The Spiritual Autobiography of Zen Master Hakuin
Publication Date: July 13, 2010
Other Editions of This Title: Paperback
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A fiery and intensely dynamic Zen teacher and artist, Hakuin (1685–1768) is credited with almost single-handedly revitalizing Japanese Zen after three hundred years of decline. As a teacher, he placed special emphasis on koan practice, inventing many new koans himself, including the famous “What is the sound of one hand clapping?” This English translation of Hakuin’s intimate self-portrait includes reminiscences from his childhood, accounts of his Zen practice and enlightenment experiences, as well as practical advice for students.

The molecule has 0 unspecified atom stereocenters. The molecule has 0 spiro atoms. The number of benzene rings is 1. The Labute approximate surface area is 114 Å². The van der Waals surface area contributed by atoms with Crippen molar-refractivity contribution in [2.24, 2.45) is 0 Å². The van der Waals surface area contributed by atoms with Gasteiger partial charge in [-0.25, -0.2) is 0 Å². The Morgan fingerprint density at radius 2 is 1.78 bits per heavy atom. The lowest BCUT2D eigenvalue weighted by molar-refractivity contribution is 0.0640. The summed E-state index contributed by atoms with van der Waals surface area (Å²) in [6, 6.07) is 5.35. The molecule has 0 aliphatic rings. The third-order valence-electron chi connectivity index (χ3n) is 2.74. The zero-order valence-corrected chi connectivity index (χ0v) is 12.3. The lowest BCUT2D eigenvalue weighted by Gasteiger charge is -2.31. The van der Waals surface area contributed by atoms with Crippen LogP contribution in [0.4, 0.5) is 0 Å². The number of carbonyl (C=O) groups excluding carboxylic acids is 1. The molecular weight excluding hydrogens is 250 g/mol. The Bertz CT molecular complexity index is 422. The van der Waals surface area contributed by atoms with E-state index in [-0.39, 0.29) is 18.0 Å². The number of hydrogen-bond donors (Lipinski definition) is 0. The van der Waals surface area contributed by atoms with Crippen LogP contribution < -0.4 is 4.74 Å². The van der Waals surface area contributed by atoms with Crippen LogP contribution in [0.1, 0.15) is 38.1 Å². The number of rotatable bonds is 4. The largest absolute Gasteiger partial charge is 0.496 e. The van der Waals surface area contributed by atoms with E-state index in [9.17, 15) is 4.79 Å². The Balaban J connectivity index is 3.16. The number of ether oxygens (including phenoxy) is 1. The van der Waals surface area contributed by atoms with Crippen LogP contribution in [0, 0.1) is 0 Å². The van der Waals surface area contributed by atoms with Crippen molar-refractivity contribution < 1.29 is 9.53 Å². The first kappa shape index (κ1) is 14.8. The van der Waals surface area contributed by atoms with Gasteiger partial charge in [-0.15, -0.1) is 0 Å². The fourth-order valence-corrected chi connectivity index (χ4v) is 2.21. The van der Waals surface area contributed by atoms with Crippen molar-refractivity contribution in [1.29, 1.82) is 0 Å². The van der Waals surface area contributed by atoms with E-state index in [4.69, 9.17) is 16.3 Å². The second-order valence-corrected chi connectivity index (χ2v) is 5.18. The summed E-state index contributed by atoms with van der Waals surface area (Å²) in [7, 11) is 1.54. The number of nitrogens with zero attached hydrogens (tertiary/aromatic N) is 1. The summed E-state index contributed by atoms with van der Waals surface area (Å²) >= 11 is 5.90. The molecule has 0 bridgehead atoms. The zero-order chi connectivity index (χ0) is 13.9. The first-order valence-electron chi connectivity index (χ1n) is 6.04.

Hakuin is the most important of the Japanese Zen artists; indeed, he is one of the greatest artists of any kind in world culture. Tremendously creative and productive, creating perhaps as many as 20,000 thousand Zenga in his lifetime as well as having thousands more pieces printed from woodblocks Hakuin's work is now appreciated all over the world.
“Norman Waddell presents the cranky, impassioned master Hakuin with an uncanny sense of Right English. Now we know you, old Hakuin.”—Robert Aitken, author of The Practice of Perfection and Taking the Path of Zen
“A rich and rare glimpse into a Zen master's comments on his own spiritual journey, translated for the first time. A welcome and recommended addition to the canon of Zen literature available in English.”—Library Journal